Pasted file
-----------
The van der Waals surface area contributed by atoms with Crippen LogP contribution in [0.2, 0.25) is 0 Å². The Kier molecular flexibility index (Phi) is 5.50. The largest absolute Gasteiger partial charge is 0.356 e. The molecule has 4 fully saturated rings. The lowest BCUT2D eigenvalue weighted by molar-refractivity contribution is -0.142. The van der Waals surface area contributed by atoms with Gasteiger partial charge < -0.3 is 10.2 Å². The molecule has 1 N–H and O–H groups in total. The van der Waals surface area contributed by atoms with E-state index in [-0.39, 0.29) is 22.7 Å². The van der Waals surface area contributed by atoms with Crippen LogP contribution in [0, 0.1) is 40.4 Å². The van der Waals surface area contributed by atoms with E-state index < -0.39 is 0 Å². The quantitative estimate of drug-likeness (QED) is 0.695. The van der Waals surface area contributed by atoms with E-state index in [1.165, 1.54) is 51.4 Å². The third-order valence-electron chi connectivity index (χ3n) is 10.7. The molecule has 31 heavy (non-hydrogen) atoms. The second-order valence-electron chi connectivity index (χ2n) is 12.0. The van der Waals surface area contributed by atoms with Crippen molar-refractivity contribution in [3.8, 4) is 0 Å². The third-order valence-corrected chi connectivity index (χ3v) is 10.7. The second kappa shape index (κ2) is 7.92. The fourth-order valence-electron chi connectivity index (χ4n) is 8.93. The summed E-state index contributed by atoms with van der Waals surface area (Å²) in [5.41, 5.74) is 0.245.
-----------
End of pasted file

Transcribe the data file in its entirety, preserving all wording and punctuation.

The van der Waals surface area contributed by atoms with Crippen LogP contribution in [0.2, 0.25) is 0 Å². The Kier molecular flexibility index (Phi) is 5.50. The largest absolute Gasteiger partial charge is 0.356 e. The molecule has 4 fully saturated rings. The lowest BCUT2D eigenvalue weighted by molar-refractivity contribution is -0.142. The van der Waals surface area contributed by atoms with Gasteiger partial charge < -0.3 is 10.2 Å². The molecule has 1 N–H and O–H groups in total. The van der Waals surface area contributed by atoms with E-state index in [-0.39, 0.29) is 22.7 Å². The van der Waals surface area contributed by atoms with Crippen LogP contribution in [0, 0.1) is 40.4 Å². The van der Waals surface area contributed by atoms with E-state index < -0.39 is 0 Å². The quantitative estimate of drug-likeness (QED) is 0.695. The van der Waals surface area contributed by atoms with E-state index in [1.165, 1.54) is 51.4 Å². The third-order valence-electron chi connectivity index (χ3n) is 10.7. The molecule has 31 heavy (non-hydrogen) atoms. The second-order valence-electron chi connectivity index (χ2n) is 12.0. The van der Waals surface area contributed by atoms with Crippen molar-refractivity contribution in [3.8, 4) is 0 Å². The third-order valence-corrected chi connectivity index (χ3v) is 10.7. The second kappa shape index (κ2) is 7.92. The fourth-order valence-electron chi connectivity index (χ4n) is 8.93. The summed E-state index contributed by atoms with van der Waals surface area (Å²) in [5.41, 5.74) is 0.245.